Then the circle opened and it was time for everyone to share. A Palestinian man began with a wedding story. He told of a wedding where everyone was filled with joy and dancing and singing, and all of a sudden the patriarch of the family collapsed into sudden death. Despite rushing him to the hospital, he was forever gone. And he spoke about the way his death transformed the wedding suddenly from a joyous occasion, to a very sad one. An Israeli woman spoke about how her parents had always taught her that Arabs were terrorists and that they hated Israelis, and that this was her first time ever speaking with Arabs. She spoke about her conversation with her mother about coming to the sulha and about what her experience had been like thus far. A Palestinian man talked about his journey to the sulha and how he spent three times as many minutes waiting to get through the checkpoint as he did driving to the actual event. And an Israeli spoke about a dying puppy and an unloving mother. The circle was open to life stories, and stories about the conflict. Although all of the stories were important and beautiful, two stand out in my mind as deserving of a full retelling.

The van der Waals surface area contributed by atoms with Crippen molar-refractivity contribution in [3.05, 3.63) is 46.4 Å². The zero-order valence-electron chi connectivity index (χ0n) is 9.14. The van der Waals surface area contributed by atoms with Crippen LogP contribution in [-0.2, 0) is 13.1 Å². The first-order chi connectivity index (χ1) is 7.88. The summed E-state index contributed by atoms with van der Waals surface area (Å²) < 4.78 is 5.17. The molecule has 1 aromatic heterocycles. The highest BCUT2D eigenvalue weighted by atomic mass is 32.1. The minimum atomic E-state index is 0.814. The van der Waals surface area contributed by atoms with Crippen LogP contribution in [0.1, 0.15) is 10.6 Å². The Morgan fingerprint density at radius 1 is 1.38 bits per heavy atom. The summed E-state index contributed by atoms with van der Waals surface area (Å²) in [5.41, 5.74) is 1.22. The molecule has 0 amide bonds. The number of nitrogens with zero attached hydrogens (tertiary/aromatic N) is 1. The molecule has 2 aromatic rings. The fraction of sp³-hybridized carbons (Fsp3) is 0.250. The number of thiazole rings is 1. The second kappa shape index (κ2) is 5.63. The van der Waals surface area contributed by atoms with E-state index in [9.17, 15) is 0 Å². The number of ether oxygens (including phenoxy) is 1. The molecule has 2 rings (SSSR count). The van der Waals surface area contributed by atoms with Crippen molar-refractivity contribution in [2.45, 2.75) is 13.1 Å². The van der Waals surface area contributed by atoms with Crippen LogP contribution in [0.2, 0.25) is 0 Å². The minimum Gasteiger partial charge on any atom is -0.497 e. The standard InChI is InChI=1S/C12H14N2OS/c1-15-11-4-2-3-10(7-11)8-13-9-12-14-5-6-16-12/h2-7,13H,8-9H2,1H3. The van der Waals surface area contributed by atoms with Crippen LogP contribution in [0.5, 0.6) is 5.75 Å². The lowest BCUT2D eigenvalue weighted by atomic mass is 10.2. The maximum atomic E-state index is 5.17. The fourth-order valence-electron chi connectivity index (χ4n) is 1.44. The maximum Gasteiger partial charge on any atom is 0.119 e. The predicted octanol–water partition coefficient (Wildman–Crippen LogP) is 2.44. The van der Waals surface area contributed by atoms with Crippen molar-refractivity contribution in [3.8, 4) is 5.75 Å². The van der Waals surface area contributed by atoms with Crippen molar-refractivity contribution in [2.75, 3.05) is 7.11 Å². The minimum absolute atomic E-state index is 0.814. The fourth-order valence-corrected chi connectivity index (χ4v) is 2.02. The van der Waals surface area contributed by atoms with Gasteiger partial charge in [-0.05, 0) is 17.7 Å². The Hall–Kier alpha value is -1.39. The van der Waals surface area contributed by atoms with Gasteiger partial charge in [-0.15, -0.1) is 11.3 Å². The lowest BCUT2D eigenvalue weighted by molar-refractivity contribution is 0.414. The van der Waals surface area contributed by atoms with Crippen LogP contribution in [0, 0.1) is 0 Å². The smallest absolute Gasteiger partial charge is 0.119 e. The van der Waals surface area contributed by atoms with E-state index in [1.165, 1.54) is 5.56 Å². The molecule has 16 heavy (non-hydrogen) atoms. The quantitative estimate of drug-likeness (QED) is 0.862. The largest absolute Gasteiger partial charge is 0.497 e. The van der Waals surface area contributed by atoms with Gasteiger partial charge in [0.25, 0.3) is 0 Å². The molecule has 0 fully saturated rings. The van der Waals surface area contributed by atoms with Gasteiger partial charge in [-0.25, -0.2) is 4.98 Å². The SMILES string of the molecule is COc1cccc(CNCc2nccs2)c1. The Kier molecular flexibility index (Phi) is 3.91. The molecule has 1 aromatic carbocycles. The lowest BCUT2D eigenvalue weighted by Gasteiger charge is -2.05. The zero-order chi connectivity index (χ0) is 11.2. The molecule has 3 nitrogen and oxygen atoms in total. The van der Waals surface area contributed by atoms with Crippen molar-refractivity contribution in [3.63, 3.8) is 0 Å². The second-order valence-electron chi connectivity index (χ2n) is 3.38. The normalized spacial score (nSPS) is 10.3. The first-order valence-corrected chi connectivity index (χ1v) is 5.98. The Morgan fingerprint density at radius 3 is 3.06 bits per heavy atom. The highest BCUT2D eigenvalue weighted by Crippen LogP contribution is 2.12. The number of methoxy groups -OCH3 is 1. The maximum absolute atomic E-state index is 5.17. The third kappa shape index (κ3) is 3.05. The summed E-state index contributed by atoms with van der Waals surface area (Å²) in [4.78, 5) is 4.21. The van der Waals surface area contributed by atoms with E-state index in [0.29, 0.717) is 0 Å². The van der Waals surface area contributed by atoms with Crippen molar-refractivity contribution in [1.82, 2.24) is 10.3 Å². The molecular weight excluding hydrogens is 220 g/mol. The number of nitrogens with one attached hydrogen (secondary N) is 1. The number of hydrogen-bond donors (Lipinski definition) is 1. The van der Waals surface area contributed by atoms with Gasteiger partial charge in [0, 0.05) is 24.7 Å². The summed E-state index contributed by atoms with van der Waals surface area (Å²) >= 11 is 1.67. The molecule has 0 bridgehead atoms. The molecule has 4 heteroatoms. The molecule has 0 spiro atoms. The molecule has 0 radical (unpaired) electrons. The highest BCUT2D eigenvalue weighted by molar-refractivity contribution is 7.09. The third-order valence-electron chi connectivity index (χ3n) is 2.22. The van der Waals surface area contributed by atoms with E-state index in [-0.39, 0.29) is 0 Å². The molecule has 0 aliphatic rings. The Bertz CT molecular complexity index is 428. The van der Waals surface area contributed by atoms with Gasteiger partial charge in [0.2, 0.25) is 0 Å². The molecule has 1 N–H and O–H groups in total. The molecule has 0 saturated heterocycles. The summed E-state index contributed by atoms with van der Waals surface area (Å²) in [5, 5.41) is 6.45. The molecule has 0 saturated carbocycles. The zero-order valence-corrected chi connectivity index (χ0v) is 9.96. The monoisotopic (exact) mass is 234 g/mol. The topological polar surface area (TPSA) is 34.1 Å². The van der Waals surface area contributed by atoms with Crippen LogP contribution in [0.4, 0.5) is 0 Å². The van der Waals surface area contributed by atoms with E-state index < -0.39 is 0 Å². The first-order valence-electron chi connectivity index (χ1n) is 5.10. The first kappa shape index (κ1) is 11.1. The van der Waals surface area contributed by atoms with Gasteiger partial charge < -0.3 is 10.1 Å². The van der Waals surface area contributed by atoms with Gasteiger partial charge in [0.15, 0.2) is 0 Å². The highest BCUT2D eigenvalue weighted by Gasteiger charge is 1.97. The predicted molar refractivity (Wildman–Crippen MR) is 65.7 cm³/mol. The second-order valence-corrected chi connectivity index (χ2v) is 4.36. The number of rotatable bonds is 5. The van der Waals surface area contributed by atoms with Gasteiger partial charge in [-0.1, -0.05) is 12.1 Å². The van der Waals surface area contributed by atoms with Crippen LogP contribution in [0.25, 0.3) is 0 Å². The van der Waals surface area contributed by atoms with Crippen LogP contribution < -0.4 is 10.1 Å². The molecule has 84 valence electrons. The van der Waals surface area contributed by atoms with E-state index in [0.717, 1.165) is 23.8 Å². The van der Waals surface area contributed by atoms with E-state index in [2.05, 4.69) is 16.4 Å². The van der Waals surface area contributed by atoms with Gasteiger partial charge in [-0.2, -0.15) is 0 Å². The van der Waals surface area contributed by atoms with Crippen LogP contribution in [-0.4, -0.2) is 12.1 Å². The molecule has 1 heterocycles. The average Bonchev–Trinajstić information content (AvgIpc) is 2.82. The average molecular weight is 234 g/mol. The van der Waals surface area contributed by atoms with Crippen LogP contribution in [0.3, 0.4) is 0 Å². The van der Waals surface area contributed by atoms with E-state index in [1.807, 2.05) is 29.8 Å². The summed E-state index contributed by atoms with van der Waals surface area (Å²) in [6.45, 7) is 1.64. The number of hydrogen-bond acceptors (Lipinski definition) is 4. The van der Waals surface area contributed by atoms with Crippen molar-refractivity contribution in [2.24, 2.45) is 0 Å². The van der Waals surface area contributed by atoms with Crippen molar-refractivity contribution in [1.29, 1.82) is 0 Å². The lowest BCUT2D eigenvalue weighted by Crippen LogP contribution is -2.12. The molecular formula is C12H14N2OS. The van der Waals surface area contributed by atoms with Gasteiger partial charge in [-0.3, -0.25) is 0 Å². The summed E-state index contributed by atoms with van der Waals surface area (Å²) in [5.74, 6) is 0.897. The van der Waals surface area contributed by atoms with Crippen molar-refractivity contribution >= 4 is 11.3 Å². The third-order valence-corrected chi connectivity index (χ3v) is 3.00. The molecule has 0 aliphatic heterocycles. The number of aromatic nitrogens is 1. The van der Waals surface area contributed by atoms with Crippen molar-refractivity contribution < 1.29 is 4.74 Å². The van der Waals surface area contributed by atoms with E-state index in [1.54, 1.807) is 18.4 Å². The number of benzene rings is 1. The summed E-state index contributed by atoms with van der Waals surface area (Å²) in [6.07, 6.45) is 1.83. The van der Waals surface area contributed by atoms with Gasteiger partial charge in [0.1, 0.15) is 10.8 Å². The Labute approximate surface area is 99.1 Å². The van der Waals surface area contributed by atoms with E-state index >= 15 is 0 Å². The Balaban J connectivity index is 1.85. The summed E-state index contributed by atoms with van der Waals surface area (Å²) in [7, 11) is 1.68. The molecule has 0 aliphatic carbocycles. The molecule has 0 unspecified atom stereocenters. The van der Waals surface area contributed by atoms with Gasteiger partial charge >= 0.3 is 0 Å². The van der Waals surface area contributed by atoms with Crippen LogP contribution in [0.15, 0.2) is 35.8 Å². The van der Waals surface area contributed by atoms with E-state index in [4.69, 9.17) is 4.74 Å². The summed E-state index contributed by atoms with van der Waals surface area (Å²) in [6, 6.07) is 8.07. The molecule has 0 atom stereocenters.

The first came from a Palestinian man sitting across the circle from me. He was older, and a little withered, with a little girl draped across his lap smiling and chatting with him intermittently. When it was his turn, he began unhesitatingly and abruptly. ”I was in prison for sixteen years. For a year and a half of that time I was in solitary confinement.” The translations echoed behind him, he forged ahead. He spoke about how during that year and a half, he never heard a human voice. Rarely, he would hear a guard say something to another guard, but other than that he had no human contact. There was nothing for him to do, and no one for him to relate to, except the birds that would visit his cell in the mornings. Every day he would listen for those doves. He got to the point where he knew the coos of the doves so well that he could tell when a bird didn’t come. And every day he prayed to God that he would get out someday and be able to have a family. He promised God that if he got out, he would name his daughter after the doves in honor of his experiences. Eventually, he was released. He met his wife, and they got married and started a family. He looked down at the little girl in his lap. He smiled as he explained that her name means the coo of the dove in Arabic, and that every time he looks at her it makes him beam with joy and he fills with gratitude for God and for his new life.